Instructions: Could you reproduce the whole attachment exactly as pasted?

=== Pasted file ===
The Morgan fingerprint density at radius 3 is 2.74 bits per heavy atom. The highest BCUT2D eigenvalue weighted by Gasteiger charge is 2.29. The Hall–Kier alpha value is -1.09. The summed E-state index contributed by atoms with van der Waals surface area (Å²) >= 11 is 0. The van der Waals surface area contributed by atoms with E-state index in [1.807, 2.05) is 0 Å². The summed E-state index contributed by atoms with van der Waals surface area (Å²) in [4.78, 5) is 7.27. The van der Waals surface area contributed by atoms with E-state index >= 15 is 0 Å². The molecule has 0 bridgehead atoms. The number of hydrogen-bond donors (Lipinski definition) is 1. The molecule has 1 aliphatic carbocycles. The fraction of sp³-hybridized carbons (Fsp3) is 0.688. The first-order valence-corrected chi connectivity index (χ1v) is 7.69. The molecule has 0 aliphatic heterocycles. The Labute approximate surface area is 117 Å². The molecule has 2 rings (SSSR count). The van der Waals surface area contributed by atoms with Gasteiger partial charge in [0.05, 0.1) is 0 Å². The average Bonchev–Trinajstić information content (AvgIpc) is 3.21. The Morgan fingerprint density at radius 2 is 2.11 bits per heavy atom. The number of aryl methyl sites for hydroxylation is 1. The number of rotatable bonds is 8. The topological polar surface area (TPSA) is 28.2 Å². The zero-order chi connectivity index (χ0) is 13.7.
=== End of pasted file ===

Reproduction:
The Morgan fingerprint density at radius 3 is 2.74 bits per heavy atom. The highest BCUT2D eigenvalue weighted by Gasteiger charge is 2.29. The Hall–Kier alpha value is -1.09. The summed E-state index contributed by atoms with van der Waals surface area (Å²) >= 11 is 0. The van der Waals surface area contributed by atoms with E-state index in [1.807, 2.05) is 0 Å². The summed E-state index contributed by atoms with van der Waals surface area (Å²) in [4.78, 5) is 7.27. The van der Waals surface area contributed by atoms with E-state index >= 15 is 0 Å². The molecule has 0 bridgehead atoms. The number of hydrogen-bond donors (Lipinski definition) is 1. The molecule has 1 aliphatic carbocycles. The fraction of sp³-hybridized carbons (Fsp3) is 0.688. The first-order valence-corrected chi connectivity index (χ1v) is 7.69. The molecule has 0 aliphatic heterocycles. The Labute approximate surface area is 117 Å². The molecule has 2 rings (SSSR count). The van der Waals surface area contributed by atoms with Gasteiger partial charge in [0.05, 0.1) is 0 Å². The average Bonchev–Trinajstić information content (AvgIpc) is 3.21. The Morgan fingerprint density at radius 2 is 2.11 bits per heavy atom. The number of aryl methyl sites for hydroxylation is 1. The number of rotatable bonds is 8. The topological polar surface area (TPSA) is 28.2 Å². The zero-order chi connectivity index (χ0) is 13.7.